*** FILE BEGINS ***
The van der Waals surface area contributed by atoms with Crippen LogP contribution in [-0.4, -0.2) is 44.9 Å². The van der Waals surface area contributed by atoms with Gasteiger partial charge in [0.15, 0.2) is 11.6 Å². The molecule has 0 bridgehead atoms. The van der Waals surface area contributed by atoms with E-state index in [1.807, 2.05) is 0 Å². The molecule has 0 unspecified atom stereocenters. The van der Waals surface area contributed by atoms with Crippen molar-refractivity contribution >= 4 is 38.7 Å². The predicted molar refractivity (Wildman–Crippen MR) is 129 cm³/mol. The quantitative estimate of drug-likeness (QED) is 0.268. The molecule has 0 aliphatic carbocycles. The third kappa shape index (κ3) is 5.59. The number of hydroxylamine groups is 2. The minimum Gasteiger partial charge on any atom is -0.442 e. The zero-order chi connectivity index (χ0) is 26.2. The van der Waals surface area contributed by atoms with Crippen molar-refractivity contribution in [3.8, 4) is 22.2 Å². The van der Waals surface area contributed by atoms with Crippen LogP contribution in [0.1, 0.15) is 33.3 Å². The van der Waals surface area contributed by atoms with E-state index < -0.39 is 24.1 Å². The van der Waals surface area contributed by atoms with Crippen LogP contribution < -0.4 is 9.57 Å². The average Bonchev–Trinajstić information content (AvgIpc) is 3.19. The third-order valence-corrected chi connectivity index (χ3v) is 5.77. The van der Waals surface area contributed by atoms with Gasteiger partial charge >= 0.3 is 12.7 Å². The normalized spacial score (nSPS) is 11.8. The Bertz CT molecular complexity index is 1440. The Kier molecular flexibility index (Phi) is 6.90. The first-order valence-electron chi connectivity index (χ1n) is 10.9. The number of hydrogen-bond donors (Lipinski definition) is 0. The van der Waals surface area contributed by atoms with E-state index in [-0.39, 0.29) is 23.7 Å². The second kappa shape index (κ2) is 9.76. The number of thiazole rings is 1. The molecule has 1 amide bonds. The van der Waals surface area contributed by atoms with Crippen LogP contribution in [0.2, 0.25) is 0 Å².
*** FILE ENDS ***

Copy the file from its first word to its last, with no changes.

The van der Waals surface area contributed by atoms with Crippen LogP contribution in [-0.4, -0.2) is 44.9 Å². The van der Waals surface area contributed by atoms with Gasteiger partial charge in [0.15, 0.2) is 11.6 Å². The molecule has 0 bridgehead atoms. The van der Waals surface area contributed by atoms with E-state index in [1.807, 2.05) is 0 Å². The molecule has 0 unspecified atom stereocenters. The van der Waals surface area contributed by atoms with Crippen molar-refractivity contribution >= 4 is 38.7 Å². The predicted molar refractivity (Wildman–Crippen MR) is 129 cm³/mol. The quantitative estimate of drug-likeness (QED) is 0.268. The molecule has 0 aliphatic carbocycles. The third kappa shape index (κ3) is 5.59. The number of hydroxylamine groups is 2. The minimum Gasteiger partial charge on any atom is -0.442 e. The zero-order chi connectivity index (χ0) is 26.2. The van der Waals surface area contributed by atoms with Crippen molar-refractivity contribution in [3.8, 4) is 22.2 Å². The van der Waals surface area contributed by atoms with Crippen LogP contribution in [0.1, 0.15) is 33.3 Å². The van der Waals surface area contributed by atoms with E-state index < -0.39 is 24.1 Å². The van der Waals surface area contributed by atoms with Crippen LogP contribution < -0.4 is 9.57 Å². The average Bonchev–Trinajstić information content (AvgIpc) is 3.19. The third-order valence-corrected chi connectivity index (χ3v) is 5.77. The van der Waals surface area contributed by atoms with Gasteiger partial charge >= 0.3 is 12.7 Å². The normalized spacial score (nSPS) is 11.8. The Bertz CT molecular complexity index is 1440. The Kier molecular flexibility index (Phi) is 6.90. The first-order valence-electron chi connectivity index (χ1n) is 10.9. The number of hydrogen-bond donors (Lipinski definition) is 0. The van der Waals surface area contributed by atoms with E-state index in [-0.39, 0.29) is 23.7 Å². The second kappa shape index (κ2) is 9.76. The number of thiazole rings is 1. The molecule has 1 amide bonds. The van der Waals surface area contributed by atoms with Crippen LogP contribution in [0.2, 0.25) is 0 Å².